Advice June 2012

What’s Your Problem?

Nishant Choksi

I have difficulty sleeping, so I take Ambien. It works well, but sometimes I feel aggressive the next day. It’s not like I’m driving my car into people, but I feel like I could contemplate doing that. Is there some way to counteract this feeling?

B.F., Baltimore, Md.

Dear B.F.,

I, too, have taken Ambien, and while I found it effective, it caused me to dream that I was Alex Trebek.

As someone who once thought for 10 minutes about becoming a physician, I recommend that you cease taking Ambien immediately, and see if these thoughts about driving your car into people also cease. If they don’t, we have another problem here. In the meantime, my suggestion for when you’re having difficulty falling asleep: warm milk, stewed peaches, and Harper’s magazine.

Unfortunately for me, I share a name with a notorious political figure, and my name is also the name of my business. I’ve been in business longer than he’s been notorious, but now I get jokes about it all the time, and I wonder if I’m losing business because of this.

J.E., Atlanta, Ga.

Dear J.E.,

Rebranding a company with a troubled history, or renaming a product with unfortunate associations, is often a necessary act of self-protection. The makers of the diet drug Ayds, which was popular in the early 1980s, did not move quickly enough to change their product’s name, for instance. And it’s recently come to light that before he was killed, Osama bin Laden, realizing that al-Qaeda was a damaged brand, proposed renaming his organization the “Monotheism and Jihad Group.” (My own suggestions would have included “Snowcones and Monotheism” and “Altria.”)

There is no hard rule on this question. It depends in part on the notoriety of the name. Scandal is ephemeral, but your name is your name. Err on the side of maintaining your name, and your dignity. Unless you are John Edwards, marriage counselor.

My boyfriend and I are planning to pursue advanced degrees; I will be attending UCLA and he will be at the University of Chicago. We are in love and plan to get married. He told me the other night that he thinks that, while we’re apart, I should go out with a couple different people, so I won’t resent him for making me miss these experiences. I know what you’re thinking, but I don’t believe that he himself is asking for permission to play around. What should I do?

S.T., New York, N.Y.

Dear S.T.,

I think you need to steel yourself for the real possibility that he is seeking permission to sleep with other women. Numerous make-believe studies show that men simply do not think in the manner you describe. Your boyfriend makes a plausible (if self-interested) argument—there is value in the notion of two young people’s experiencing the wider world of dating in order to test their bond of love before they seal it for eternity. If his suggestion bothers you, you should tell him so. You might also point out that he may be engaging in an act of unilateral disarmament, because the University of Chicago is the place where libidos go to die. If he is inviting you to find a boyfriend at UCLA, he is either not committed to the relationship, or not terribly bright.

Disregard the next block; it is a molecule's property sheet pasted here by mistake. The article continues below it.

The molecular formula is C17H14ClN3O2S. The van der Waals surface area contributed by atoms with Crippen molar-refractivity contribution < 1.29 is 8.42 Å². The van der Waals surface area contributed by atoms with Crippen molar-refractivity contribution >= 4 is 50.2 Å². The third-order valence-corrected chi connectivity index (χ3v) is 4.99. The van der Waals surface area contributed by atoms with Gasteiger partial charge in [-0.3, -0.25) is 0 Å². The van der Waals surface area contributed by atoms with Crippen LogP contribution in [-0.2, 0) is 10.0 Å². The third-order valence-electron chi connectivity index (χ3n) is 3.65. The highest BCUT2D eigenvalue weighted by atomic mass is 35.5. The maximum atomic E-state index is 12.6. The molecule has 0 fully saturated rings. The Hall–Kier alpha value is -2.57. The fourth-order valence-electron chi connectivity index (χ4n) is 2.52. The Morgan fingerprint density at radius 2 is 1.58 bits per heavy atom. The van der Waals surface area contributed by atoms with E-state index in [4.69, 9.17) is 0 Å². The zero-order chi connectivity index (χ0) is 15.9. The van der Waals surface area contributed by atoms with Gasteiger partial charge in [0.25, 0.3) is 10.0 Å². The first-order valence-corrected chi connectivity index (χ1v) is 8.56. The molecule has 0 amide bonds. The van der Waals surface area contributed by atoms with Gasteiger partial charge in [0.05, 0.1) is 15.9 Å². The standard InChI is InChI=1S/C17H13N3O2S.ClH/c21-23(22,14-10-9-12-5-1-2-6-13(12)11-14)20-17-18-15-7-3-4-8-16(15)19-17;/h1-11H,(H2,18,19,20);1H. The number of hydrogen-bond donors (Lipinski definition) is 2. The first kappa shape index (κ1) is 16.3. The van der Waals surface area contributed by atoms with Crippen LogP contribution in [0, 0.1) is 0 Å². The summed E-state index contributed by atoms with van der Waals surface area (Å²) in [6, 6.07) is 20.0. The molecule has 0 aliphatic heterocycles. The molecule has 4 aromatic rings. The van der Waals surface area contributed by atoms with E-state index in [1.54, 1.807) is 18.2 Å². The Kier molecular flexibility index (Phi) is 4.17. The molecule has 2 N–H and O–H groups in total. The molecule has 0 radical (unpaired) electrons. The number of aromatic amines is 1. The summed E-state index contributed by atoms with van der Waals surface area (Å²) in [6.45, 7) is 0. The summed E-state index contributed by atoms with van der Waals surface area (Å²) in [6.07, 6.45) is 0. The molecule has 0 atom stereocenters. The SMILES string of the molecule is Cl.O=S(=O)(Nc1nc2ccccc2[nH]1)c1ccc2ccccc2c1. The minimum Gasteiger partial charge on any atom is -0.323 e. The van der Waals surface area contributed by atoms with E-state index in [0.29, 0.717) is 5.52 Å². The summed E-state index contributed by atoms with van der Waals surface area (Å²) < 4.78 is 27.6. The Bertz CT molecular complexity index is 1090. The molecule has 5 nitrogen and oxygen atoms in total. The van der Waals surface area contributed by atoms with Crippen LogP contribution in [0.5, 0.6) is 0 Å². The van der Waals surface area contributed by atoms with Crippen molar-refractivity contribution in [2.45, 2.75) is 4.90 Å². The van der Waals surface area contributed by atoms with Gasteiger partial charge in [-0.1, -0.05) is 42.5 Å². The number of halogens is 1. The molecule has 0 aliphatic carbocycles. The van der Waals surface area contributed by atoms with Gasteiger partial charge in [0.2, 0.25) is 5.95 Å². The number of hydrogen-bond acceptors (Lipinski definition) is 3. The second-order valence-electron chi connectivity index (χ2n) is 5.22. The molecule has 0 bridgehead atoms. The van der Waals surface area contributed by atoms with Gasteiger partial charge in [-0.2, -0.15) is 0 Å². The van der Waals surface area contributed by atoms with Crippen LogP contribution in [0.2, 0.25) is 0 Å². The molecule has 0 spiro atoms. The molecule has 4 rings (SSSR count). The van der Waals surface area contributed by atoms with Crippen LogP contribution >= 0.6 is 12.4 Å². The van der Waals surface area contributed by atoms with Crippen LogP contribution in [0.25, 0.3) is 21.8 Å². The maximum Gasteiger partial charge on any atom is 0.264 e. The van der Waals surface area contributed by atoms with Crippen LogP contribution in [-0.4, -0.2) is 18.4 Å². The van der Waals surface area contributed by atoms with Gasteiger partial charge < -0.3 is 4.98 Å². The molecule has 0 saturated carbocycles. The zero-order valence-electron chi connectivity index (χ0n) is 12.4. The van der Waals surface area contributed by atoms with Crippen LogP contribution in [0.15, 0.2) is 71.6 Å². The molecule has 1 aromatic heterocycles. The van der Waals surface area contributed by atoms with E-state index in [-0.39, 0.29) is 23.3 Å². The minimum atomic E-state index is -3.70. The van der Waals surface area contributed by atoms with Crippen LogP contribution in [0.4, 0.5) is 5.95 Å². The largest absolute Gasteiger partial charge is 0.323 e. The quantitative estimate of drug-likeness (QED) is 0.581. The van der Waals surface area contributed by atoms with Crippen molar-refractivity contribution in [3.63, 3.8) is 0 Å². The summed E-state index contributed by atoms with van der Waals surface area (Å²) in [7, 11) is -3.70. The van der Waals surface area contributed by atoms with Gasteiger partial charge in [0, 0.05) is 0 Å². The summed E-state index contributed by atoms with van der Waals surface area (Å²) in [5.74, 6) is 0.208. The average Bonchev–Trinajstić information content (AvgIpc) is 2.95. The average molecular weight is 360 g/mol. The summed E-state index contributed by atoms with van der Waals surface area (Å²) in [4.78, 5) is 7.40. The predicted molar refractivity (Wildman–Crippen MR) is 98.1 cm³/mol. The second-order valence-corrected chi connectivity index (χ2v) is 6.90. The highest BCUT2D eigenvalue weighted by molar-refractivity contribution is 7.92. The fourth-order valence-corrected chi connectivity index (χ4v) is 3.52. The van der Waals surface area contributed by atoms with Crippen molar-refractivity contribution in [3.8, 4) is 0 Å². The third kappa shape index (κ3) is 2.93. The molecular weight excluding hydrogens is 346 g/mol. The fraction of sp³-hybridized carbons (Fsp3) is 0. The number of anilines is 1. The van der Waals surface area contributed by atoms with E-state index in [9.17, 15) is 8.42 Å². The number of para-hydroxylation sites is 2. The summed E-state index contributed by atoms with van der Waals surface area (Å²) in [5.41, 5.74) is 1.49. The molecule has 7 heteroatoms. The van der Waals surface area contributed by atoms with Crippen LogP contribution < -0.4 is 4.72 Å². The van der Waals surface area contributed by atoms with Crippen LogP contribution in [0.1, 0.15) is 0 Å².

I am overdue for a checkup, but I’m overweight and I dread getting on the scale. How can I motivate myself to go to the doctor?

N.R., Newton, Mass.

Dear N.R.,

You are operating under the mistaken assumption that you are mandated to get on the scale. You can refuse. You’re a grown-up, after all, and a paying customer. If you are substantially overweight, the doctor will know by looking at you. But if the doctor, or the nurse, insists on pushing the point, simply redefine the problem, as I do: tell them what you have is not a weight problem, but a height problem, and demand that they focus their attention on that.

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Jeffrey Goldberg is a national correspondent for The Atlantic and a recipient of the National Magazine Award for Reporting. Author of the book Prisoners: A Story of Friendship and Terror, Goldberg also writes the magazine's advice column. More

Before joining The Atlantic in 2007, Goldberg was a Middle East correspondent, and the Washington correspondent, for The New Yorker. Previously, he served as a correspondent for The New York Times Magazine and New York magazine. He has also written for the Jewish Daily Forward, and was a columnist for The Jerusalem Post.

His book Prisoners was hailed as one of the best books of 2006 by the Los Angeles Times, The New York Times, The Washington Post, Slate, The Progressive, Washingtonian magazine, and Playboy. Goldberg rthe recipient of the 2003 National Magazine Award for Reporting for his coverage of Islamic terrorism. He is also the winner of the International Consortium of Investigative Journalists prize for best international investigative journalist; the Overseas Press Club award for best human-rights reporting; and the Abraham Cahan Prize in Journalism. He is also the recipient of 2005's Anti-Defamation League Daniel Pearl Prize.

In 2001, Goldberg was appointed the Syrkin Fellow in Letters of the Jerusalem Foundation, and in 2002 he became a public-policy scholar at the Woodrow Wilson International Center for Scholars in Washington, D.C.

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